That said, despite the interesting topic, the book is not perfect. Wright is a journalist, and while the style works for a long-form read on a Sunday, sometimes it just doesn't here. He also switches storylines towards the end. We follow Paul Haggis (who is one of the major sources of the book) until Haggis leaves Scientology. Then we get a whole chapter on Tommy Davis, who was a former spokesman. Structurally it doesn't work since we had been following Haggis and I really didn't care about Davis. There's a good epilogue where the author makes some comparisons to other religions and/or cults (one and the same to some!) and other groups like the Amish, but it seemed a bit tacked on at the end.

 

Typically I really don't like books about religion or have heavily religious themes, but this was a fascinating read and I might watch the documentary when I get the chance. I also can't compare it to any other books on Scientology, but as a more formal introduction (and not just via Hollywood gossip) it was definitely a good pickup. I purchased it and don't regret it.

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review 2015-04-20 22:08
Going Clear: Scientology, Hollywood, and the Prison of Belief by Lawrence Wright
Going Clear: Scientology, Hollywood, and the Prison of Belief - Lawrence Wright

 



Description: A clear-sighted revelation, a deep penetration into the world of Scientology by the Pulitzer Prize-winning author of the now-classic study of al-Qaeda's 9/11 attack, the Looming Tower. Based on more than two hundred personal interviews with both current and former Scientologists--both famous and less well known--and years of archival research, Lawrence Wright uses his extraordinary investigative skills to uncover for us the inner workings of the Church of Scientology: its origins in the imagination of science-fiction writer L. Ron Hubbard; its struggles to find acceptance as a legitimate (and legally acknowledged) religion; its vast, secret campaign to infiltrate the U.S. government; and its dramatic efforts to grow and prevail after the death of Hubbard.

At the book's center, two men whom Wright brings vividly to life, showing how they have made Scientology what it is today: The darkly brilliant L. Ron Hubbard--whose restless, expansive mind invented a new religion tailor-made to prosper in the spiritually troubled post-World War II era. And his successor, David Miscavige--tough and driven, with the unenviable task of preserving the church in the face of ongoing scandals and continual legal assaults.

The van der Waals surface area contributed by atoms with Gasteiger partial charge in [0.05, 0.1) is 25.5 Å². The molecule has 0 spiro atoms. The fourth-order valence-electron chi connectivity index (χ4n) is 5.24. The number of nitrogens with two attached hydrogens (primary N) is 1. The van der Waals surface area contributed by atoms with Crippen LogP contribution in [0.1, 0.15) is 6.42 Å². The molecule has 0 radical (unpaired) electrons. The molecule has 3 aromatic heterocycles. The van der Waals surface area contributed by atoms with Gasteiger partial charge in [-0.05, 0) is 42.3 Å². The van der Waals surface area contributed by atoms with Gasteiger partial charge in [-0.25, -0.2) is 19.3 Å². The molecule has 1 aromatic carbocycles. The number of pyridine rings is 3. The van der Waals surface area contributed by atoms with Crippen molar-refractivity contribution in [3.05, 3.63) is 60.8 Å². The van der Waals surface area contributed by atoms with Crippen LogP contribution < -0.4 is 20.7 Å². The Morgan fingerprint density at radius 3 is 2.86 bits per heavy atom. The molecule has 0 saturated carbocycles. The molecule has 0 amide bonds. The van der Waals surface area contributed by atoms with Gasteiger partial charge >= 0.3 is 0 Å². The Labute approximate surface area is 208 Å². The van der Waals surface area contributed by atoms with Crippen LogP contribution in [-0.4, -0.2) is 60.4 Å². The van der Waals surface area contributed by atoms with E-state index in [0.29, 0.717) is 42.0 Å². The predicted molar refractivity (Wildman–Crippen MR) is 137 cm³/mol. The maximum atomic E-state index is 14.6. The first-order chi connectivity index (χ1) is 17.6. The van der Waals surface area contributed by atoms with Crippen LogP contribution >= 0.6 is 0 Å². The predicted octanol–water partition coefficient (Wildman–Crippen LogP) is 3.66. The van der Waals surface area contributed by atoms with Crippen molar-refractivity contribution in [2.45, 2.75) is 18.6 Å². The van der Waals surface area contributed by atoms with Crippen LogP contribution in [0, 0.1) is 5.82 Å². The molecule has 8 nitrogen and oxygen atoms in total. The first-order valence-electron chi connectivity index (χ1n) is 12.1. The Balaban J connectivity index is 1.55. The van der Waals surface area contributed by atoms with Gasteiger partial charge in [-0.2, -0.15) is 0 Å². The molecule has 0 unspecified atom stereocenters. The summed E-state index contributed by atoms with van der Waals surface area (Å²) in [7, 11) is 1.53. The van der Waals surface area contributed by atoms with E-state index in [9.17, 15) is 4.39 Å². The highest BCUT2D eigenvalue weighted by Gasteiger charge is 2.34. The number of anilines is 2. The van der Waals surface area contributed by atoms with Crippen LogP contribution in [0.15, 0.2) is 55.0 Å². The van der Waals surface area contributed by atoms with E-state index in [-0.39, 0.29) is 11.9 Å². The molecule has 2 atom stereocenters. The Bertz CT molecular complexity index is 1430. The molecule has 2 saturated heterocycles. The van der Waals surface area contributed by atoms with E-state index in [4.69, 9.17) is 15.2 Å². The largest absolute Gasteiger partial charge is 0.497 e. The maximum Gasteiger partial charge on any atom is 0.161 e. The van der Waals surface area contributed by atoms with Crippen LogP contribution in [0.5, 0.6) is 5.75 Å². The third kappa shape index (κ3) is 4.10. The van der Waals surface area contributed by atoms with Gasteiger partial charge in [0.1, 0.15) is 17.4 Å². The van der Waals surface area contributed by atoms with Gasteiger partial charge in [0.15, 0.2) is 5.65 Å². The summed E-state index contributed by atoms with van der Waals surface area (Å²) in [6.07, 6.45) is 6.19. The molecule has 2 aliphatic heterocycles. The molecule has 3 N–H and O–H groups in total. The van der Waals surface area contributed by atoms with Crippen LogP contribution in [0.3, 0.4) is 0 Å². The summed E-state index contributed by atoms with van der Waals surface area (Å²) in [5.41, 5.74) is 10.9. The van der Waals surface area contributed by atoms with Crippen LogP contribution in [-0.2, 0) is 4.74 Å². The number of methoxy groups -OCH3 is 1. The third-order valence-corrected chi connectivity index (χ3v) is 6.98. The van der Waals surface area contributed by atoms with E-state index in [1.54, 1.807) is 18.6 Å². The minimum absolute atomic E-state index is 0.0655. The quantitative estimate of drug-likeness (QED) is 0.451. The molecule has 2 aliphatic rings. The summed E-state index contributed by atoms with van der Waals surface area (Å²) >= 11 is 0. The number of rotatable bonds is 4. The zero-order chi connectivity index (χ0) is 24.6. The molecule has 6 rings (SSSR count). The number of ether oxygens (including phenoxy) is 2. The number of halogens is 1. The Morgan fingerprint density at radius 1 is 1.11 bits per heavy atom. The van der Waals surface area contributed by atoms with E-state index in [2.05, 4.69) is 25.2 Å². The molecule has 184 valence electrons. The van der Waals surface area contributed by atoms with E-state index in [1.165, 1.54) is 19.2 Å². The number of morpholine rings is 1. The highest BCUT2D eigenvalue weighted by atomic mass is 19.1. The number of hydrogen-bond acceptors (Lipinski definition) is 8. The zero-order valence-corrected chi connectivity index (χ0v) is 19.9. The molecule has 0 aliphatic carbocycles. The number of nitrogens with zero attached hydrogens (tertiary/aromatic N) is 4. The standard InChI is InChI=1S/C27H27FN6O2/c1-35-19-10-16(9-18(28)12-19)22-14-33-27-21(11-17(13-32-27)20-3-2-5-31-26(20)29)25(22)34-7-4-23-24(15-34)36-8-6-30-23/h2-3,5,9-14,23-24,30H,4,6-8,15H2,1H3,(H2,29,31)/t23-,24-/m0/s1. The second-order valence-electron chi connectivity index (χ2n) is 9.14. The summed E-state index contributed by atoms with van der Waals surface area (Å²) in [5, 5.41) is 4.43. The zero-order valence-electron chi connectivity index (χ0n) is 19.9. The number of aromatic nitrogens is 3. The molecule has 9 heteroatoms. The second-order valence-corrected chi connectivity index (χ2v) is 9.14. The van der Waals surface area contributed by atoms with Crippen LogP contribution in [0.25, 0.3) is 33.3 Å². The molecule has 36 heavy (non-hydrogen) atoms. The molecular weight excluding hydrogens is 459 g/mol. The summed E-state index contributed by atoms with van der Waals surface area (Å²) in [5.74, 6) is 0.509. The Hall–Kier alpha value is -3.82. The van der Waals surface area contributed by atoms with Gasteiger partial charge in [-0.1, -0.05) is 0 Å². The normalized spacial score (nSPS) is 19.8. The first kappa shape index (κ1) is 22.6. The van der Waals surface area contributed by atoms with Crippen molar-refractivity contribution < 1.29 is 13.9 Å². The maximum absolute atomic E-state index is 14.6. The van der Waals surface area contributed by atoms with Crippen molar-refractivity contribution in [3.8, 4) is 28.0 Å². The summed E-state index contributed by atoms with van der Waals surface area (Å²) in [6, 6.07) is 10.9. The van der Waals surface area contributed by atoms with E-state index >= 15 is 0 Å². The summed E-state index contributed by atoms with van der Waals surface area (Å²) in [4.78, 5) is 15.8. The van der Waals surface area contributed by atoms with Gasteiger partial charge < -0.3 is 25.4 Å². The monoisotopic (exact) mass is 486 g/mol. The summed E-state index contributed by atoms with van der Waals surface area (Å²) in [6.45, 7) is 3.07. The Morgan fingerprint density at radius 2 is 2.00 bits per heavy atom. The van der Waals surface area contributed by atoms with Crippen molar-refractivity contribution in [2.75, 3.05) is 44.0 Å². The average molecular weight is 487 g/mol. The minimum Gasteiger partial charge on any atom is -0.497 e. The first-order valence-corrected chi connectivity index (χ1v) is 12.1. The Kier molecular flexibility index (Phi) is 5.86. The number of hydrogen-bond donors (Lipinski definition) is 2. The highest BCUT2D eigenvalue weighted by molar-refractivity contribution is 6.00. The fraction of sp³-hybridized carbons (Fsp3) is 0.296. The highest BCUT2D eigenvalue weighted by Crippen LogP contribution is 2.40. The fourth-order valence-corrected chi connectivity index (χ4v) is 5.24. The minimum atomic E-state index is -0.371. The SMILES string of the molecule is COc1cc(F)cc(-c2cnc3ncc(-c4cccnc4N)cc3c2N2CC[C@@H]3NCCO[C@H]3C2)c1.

We learn about Scientology's esoteric cosmology; about the auditing process that determines an inductee's state of being; about the Bridge to Total Freedom, through which members gain eternal life. We see the ways in which the church pursues celebrities, such as Tom Cruise and John Travolta, and how young idealists who joined the Sea Org, the church's clergy, whose members often enter as children, signing up with a billion-year contract and working with little pay in poor conditions. We meet men and women "disconnected" from friends and family by the church's policy of shunning critical voices. And we discover, through many firsthand stories, the violence that has long permeated the inner sanctum of the church.

In Going Clear, Wright examines what fundamentally makes a religion a religion, and whether Scientology is, in fact, deserving of the constitutional protections achieved in its victory over the IRS. Employing all his exceptional journalistic skills of observations, understanding, and synthesis, and his ability to shape a story into a compelling narrative, Lawrence Wright has given us an evenhanded yet keenly incisive book that goes far beyond an immediate exposé and uncovers the very essence of what makes Scientology the institution it is.


https://www.youtube.com/watch?v=noDEB...

Watching this youtube interview whilst the sauna heats up, and we shall watch the two hour HBO documentary later.



John Travolta said Monday he hasn't viewed the HBO documentary Going Clear: Scientology and the Prison of Belief, currently shining an accusatory light on his church.
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review 2015-04-15 00:00
Going Clear: Scientology, Hollywood, and the Prison of Belief
Going Clear: Scientology, Hollywood, and the Prison of Belief - Lawrence Wright Scientology is equal parts hilarious and frightening.